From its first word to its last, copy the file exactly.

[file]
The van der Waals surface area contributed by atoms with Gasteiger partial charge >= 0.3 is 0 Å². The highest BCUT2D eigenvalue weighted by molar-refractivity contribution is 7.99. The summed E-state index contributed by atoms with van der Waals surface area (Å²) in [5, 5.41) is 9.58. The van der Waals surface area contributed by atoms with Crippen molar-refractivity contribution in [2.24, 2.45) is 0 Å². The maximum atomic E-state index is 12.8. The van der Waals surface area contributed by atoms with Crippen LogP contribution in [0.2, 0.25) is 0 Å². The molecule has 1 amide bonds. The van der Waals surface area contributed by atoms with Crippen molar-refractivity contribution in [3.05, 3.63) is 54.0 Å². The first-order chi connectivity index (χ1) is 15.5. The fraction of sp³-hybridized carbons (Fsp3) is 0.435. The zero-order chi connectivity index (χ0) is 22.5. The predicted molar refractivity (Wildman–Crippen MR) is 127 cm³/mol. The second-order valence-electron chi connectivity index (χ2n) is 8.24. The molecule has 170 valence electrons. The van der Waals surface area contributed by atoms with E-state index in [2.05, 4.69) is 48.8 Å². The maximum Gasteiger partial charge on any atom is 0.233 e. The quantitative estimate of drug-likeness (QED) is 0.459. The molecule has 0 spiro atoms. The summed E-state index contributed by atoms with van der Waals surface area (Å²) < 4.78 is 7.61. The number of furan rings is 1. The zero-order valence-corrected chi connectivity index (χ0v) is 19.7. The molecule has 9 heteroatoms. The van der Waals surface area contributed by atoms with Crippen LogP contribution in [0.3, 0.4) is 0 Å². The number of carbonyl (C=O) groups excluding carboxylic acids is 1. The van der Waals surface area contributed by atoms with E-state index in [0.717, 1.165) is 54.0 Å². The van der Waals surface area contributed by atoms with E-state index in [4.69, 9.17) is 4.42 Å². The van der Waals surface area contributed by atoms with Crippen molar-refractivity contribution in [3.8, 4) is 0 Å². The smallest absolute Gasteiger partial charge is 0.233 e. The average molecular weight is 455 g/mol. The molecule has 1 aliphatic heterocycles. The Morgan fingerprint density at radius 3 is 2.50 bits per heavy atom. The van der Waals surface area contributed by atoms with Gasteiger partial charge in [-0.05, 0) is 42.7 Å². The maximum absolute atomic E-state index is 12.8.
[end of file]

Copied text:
The van der Waals surface area contributed by atoms with Gasteiger partial charge >= 0.3 is 0 Å². The highest BCUT2D eigenvalue weighted by molar-refractivity contribution is 7.99. The summed E-state index contributed by atoms with van der Waals surface area (Å²) in [5, 5.41) is 9.58. The van der Waals surface area contributed by atoms with Crippen molar-refractivity contribution in [2.24, 2.45) is 0 Å². The maximum atomic E-state index is 12.8. The van der Waals surface area contributed by atoms with Crippen LogP contribution in [0.2, 0.25) is 0 Å². The molecule has 1 amide bonds. The van der Waals surface area contributed by atoms with Crippen molar-refractivity contribution in [3.05, 3.63) is 54.0 Å². The first-order chi connectivity index (χ1) is 15.5. The fraction of sp³-hybridized carbons (Fsp3) is 0.435. The zero-order chi connectivity index (χ0) is 22.5. The predicted molar refractivity (Wildman–Crippen MR) is 127 cm³/mol. The second-order valence-electron chi connectivity index (χ2n) is 8.24. The molecule has 170 valence electrons. The van der Waals surface area contributed by atoms with E-state index in [2.05, 4.69) is 48.8 Å². The maximum Gasteiger partial charge on any atom is 0.233 e. The quantitative estimate of drug-likeness (QED) is 0.459. The molecule has 0 spiro atoms. The summed E-state index contributed by atoms with van der Waals surface area (Å²) < 4.78 is 7.61. The number of furan rings is 1. The zero-order valence-corrected chi connectivity index (χ0v) is 19.7. The molecule has 9 heteroatoms. The van der Waals surface area contributed by atoms with Crippen LogP contribution in [0.3, 0.4) is 0 Å². The number of carbonyl (C=O) groups excluding carboxylic acids is 1. The van der Waals surface area contributed by atoms with E-state index in [0.717, 1.165) is 54.0 Å². The van der Waals surface area contributed by atoms with E-state index in [4.69, 9.17) is 4.42 Å². The van der Waals surface area contributed by atoms with Crippen molar-refractivity contribution in [3.8, 4) is 0 Å². The smallest absolute Gasteiger partial charge is 0.233 e. The average molecular weight is 455 g/mol. The molecule has 1 aliphatic heterocycles. The Morgan fingerprint density at radius 3 is 2.50 bits per heavy atom. The van der Waals surface area contributed by atoms with Gasteiger partial charge in [-0.05, 0) is 42.7 Å². The maximum absolute atomic E-state index is 12.8.